Comrades at Unamerican and Students for an Orwellian Society have agreed to sign on as co-sponsors to this project. Details to follow.
We have reached 10% of our goal number. Books are coming in from brave comrades all across our homeland.
The following Inner Party Members are spoken for:
Bachus of Alabama
Calvert of California
Lieberman, Johnson, Simmons, and Shays of Connecticut
Brownback of Kansas
Gregg and Sununu of New Hampshire
Brown, Voinovich and DeWine of Ohio
Fitzpatrick, Specter and Santorum of Pennsylvania
J. Davis, T. Davis, Warner, and Allen of Virginia
To sponsor your own Member with a book donation, enclose a note with your shipment.
Keep spreading the word.
The Ministry of Love announces its fourth-quarter plan to gather 315 separate copies of George Orwell’s landmark novel 1984, from proles and party comrades alike, all across our brave homeland.
Once collected, all 315 copies will be mailed separately to each Member of Congress who voted YEA on the Military Commissions Act (a.k.a. The Torture Bill) on September 28th and 29th, in the sixth year of our glorious leader’s regime. These shipments will occur with great fanfare, and hopefully, a television news crew on hand to capture the momentous occasion for inclusion in the Ministry of Truth’s ever-growing archives.
In case you’ve forgotten, our glorious leader’s regime has gifted us with the following remarkably Orwellian achievements:
* spying on ordinary citizens without their knowledge
* paid propaganda masquerading as news reports
* removal by Thought Police of ungoodthinkers (protesters) from all Party rallies and celebrations featuring our glorious leader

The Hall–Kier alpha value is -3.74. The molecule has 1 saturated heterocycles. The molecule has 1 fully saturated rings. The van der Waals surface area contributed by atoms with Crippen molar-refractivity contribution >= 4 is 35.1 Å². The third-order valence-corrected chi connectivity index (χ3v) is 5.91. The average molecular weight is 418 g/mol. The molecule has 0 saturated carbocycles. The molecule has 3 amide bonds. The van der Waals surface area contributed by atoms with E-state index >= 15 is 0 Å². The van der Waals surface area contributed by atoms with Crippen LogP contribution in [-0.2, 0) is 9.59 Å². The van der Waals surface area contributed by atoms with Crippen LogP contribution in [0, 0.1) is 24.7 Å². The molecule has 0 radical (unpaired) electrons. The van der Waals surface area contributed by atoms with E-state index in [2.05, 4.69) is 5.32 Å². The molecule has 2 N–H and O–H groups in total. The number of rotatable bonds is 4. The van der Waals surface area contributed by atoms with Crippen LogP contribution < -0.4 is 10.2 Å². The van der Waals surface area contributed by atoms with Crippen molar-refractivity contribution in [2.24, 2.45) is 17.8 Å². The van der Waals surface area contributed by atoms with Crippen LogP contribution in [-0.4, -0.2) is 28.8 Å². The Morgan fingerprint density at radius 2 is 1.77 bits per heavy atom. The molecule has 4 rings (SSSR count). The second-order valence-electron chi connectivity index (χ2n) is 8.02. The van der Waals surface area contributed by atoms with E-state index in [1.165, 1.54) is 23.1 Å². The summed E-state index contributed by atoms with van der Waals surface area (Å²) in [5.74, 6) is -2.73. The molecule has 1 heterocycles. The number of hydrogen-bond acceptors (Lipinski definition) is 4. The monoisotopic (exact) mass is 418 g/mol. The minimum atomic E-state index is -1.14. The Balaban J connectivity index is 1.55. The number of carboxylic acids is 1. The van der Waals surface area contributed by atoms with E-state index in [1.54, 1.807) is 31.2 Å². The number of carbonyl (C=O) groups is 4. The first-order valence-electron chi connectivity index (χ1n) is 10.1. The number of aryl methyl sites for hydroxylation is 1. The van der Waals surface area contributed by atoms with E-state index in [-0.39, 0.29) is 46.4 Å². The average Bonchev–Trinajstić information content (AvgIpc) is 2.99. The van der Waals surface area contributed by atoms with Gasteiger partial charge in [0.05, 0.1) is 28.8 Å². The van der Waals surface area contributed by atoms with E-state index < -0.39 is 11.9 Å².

* community members encouraged to report “suspicious activities” of neighbors and co-workers
* the promise of an endless war
(for a more comprehensive list, go to studentsfororwell.org)
Now, through the farsightedness of these distinguished 315 Inner Party Members, House and Senate, we can add sanctioned torture and indefinite detainment of suspects to that noteworthy list.
To recognize those who have brought us one step closer to the utopian world envisioned by Orwell, Miniluv will enclose a handwritten note with each copy of 1984, thanking each 315 Inner Party Member individually for their achievement.
Send new and used copies of 1984 to the following address:
Ministry of Love
Guilford, CT 06437
If buying books online, have them shipped directly to Miniluv.
If you would like your donation earmarked for a particular Inner Party Member, please note that with your shipment.
Goodthinkers always use media mail rates for shipping books.
Cash donations for postage to the Inner Party Members are doubleplushelpful.
WAR IS PEACE
FREEDOM IS SLAVERY
IGNORANCE IS STRENGTH